04 Projection, 04 The Winding Road

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In the previous chapter we talked about Deviations, that once a Roadmap exists these occur. And once they do, it would require us to Change the work we’ve already done, and to Change the design and Roadmap of the work to come. We’ve ended the talk by wondering whether it is beneficial not to have a Roadmap at all.

In this chapter, we’ll explore this Non-Roadmap. Through the consequences of having one v.s. non, we’d try to better understand what a Roadmap is, when is it needed and why.

Chasing Pavements

There were times at RapidAPI (2021) where we did not have any Roadmap, supposedly. The Monetization team had started working on a new feature that required multiple Changes to the company’s authorization logic, some were quite deep. We met with the Authorization team and their PM and came up with a satisfying solution ready for a design review. Changes that would take the application from today’s code to tomorrow’s code.

The view above is an in-time-snapshot, just before any required Change. One that takes an application or a system from the “Current State” to the “Suggested State”. When we plan only for one step, our minds do not consider that more steps would eventually come afterwards. It is always so when we plan only one step at a time.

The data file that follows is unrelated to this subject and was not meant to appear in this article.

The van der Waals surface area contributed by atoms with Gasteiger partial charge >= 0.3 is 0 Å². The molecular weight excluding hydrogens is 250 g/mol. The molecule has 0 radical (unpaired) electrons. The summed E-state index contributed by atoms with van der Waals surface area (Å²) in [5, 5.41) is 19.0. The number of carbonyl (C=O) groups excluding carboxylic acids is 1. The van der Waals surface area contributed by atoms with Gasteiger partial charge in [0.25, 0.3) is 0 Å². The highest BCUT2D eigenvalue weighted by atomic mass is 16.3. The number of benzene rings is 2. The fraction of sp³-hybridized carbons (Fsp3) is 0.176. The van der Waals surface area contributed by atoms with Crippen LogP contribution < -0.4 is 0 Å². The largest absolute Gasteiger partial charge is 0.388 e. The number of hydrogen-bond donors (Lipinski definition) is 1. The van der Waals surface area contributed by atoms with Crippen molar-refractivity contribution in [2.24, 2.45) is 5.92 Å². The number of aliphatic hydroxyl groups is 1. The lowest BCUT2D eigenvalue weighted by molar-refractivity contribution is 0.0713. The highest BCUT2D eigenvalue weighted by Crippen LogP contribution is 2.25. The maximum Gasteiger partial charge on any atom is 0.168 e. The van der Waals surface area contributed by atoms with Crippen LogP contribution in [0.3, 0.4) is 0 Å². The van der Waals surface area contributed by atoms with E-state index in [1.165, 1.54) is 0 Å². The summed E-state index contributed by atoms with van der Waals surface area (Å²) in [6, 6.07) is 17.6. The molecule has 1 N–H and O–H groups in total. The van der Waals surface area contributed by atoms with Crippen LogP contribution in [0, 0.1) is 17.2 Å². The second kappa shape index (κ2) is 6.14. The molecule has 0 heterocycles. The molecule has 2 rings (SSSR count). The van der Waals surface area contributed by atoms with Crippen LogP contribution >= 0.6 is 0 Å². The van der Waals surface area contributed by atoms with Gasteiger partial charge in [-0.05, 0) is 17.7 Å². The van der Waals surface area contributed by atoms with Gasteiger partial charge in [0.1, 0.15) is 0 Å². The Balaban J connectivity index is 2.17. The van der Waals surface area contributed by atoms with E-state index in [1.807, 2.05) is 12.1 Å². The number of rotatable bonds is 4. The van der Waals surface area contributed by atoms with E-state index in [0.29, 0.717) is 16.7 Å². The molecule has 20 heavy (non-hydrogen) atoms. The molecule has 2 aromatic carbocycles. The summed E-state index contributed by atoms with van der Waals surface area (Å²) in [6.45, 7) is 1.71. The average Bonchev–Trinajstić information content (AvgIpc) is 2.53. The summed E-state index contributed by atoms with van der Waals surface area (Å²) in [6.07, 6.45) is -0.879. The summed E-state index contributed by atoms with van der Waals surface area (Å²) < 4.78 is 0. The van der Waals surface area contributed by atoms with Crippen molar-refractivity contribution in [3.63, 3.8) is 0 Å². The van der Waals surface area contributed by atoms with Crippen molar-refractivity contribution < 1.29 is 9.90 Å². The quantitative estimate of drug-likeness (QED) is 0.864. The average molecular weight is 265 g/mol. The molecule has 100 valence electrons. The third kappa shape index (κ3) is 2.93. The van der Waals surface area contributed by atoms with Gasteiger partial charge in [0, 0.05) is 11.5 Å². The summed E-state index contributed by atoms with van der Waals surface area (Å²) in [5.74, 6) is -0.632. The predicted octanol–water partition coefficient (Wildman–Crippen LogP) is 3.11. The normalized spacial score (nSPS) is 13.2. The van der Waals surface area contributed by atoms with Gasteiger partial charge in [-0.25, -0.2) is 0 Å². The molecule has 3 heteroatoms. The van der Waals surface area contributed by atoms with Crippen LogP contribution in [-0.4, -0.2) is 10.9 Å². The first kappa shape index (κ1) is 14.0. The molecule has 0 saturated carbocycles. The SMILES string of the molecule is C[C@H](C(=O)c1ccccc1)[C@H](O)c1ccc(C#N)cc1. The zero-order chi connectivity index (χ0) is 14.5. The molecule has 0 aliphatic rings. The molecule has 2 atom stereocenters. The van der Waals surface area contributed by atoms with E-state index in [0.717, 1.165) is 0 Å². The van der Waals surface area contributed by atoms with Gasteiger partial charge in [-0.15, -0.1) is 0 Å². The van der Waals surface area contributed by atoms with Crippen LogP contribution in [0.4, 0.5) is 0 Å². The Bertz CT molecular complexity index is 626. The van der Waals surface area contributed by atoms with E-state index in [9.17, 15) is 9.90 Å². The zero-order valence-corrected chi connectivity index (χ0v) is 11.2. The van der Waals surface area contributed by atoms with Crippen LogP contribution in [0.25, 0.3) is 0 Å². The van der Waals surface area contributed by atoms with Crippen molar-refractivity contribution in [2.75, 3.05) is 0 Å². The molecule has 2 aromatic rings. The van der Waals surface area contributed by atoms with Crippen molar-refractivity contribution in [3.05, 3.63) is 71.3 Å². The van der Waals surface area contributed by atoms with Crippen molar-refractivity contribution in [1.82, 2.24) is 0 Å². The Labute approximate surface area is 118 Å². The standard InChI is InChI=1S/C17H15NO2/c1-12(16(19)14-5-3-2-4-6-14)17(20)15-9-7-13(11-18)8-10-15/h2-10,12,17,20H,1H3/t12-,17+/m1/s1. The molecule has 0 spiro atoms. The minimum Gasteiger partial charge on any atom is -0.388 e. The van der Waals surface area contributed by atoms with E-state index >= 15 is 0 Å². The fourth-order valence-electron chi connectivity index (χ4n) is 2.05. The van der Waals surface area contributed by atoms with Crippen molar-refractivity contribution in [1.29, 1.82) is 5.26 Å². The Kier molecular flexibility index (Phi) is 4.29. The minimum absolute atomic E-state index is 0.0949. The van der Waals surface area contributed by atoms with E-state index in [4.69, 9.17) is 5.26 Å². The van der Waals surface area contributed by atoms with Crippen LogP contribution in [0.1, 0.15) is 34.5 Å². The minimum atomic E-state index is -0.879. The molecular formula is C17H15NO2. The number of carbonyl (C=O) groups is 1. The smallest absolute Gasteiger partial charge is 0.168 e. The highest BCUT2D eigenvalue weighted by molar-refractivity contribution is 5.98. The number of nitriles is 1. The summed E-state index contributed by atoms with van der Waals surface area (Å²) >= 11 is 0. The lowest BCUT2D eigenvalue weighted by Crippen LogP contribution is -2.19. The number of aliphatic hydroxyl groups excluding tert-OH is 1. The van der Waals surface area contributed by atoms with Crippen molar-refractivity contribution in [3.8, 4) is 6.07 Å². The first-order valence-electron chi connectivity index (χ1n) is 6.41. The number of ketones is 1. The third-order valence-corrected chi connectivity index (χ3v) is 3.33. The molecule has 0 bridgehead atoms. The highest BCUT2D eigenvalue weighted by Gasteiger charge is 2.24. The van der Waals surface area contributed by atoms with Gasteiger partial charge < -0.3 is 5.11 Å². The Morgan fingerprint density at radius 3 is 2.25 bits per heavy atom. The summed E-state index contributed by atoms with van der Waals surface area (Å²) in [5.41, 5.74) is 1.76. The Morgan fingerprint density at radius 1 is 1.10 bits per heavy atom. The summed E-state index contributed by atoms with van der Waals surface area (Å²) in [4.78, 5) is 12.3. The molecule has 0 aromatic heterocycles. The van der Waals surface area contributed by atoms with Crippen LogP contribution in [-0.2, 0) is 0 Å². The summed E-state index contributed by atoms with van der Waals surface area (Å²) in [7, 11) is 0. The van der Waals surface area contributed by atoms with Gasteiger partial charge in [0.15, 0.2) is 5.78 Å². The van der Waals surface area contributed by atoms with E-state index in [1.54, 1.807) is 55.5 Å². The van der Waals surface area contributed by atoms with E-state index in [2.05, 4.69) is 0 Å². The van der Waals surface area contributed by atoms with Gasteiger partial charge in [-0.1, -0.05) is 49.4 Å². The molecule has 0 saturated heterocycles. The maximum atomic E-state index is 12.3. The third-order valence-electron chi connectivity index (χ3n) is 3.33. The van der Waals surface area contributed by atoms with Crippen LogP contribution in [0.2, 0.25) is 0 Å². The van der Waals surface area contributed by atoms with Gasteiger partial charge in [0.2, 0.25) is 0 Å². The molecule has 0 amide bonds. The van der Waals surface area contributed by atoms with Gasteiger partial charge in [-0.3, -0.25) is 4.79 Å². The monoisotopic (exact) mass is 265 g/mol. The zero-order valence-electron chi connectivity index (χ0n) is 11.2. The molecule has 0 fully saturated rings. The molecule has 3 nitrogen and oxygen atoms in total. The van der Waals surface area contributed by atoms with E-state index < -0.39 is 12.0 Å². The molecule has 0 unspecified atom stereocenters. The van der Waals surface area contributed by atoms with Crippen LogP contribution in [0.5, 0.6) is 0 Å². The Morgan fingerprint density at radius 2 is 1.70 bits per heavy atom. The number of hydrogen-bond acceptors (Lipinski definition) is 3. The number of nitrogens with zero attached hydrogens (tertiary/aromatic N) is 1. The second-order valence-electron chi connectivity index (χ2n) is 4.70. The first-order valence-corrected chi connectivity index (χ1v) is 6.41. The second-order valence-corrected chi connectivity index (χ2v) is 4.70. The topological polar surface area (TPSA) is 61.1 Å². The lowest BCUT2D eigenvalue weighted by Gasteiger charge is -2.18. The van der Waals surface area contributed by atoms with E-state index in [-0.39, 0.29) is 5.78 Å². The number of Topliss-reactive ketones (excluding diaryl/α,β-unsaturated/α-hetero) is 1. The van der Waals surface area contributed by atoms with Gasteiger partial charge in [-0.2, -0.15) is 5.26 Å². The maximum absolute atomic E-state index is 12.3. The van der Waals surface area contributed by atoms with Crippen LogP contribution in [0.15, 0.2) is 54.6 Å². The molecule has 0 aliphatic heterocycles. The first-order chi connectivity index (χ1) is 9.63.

As there is nothing to plan according to, this could lead us to unawarely or unintentionally code a Blockage. Which is exactly what we were now facing at RapidAPI. A Blockage was added sometime in the last six years, and we just found about it. At the worst possible time. Without removing it now, we cannot take the application to its Suggested State.

We also have no Roadmap today, just like the others did not have many years ago. Nothing today prevents us from making the same mistake again. Nothing makes sure we wouldn’t be coding another Blockage, to be removed by someone else a few months from now.

It is avoidable today, thus not doing so would be just creating another future inefficiency. Exactly like someone in the past did for us unintentionally.

But in order to avoid something, we must be aware of something. And if there is no Roadmap, what would be telling us there is something we should be aware of? Well, that happened to be me. “Guys, I’m sorry but the solution we ended up with contradicts the Roadmap”. What a twist!